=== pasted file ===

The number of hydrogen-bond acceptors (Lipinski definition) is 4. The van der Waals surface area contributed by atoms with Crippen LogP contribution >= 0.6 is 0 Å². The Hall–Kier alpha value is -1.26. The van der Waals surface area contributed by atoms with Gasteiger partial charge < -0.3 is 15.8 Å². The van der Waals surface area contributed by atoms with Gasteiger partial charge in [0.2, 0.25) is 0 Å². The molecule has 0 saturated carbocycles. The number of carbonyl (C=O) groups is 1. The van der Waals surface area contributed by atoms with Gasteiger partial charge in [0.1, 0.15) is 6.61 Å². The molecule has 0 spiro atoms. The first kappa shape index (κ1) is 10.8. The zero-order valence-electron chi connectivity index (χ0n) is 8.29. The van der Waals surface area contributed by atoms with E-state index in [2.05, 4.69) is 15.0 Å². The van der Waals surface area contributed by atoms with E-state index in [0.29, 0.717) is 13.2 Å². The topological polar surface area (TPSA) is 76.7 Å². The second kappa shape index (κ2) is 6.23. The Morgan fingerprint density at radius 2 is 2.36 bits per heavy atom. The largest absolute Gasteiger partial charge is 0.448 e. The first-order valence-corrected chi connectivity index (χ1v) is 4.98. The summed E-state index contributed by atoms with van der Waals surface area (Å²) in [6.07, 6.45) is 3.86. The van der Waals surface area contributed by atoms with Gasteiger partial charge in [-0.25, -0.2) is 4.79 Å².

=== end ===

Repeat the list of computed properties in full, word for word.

The number of hydrogen-bond acceptors (Lipinski definition) is 4. The van der Waals surface area contributed by atoms with Crippen LogP contribution >= 0.6 is 0 Å². The Hall–Kier alpha value is -1.26. The van der Waals surface area contributed by atoms with Gasteiger partial charge < -0.3 is 15.8 Å². The van der Waals surface area contributed by atoms with Gasteiger partial charge in [0.2, 0.25) is 0 Å². The molecule has 0 saturated carbocycles. The number of carbonyl (C=O) groups is 1. The van der Waals surface area contributed by atoms with Gasteiger partial charge in [0.1, 0.15) is 6.61 Å². The molecule has 0 spiro atoms. The first kappa shape index (κ1) is 10.8. The zero-order valence-electron chi connectivity index (χ0n) is 8.29. The van der Waals surface area contributed by atoms with E-state index in [2.05, 4.69) is 15.0 Å². The van der Waals surface area contributed by atoms with E-state index in [0.29, 0.717) is 13.2 Å². The topological polar surface area (TPSA) is 76.7 Å². The second kappa shape index (κ2) is 6.23. The Morgan fingerprint density at radius 2 is 2.36 bits per heavy atom. The largest absolute Gasteiger partial charge is 0.448 e. The first-order valence-corrected chi connectivity index (χ1v) is 4.98. The summed E-state index contributed by atoms with van der Waals surface area (Å²) in [6.07, 6.45) is 3.86. The van der Waals surface area contributed by atoms with Gasteiger partial charge in [-0.25, -0.2) is 4.79 Å².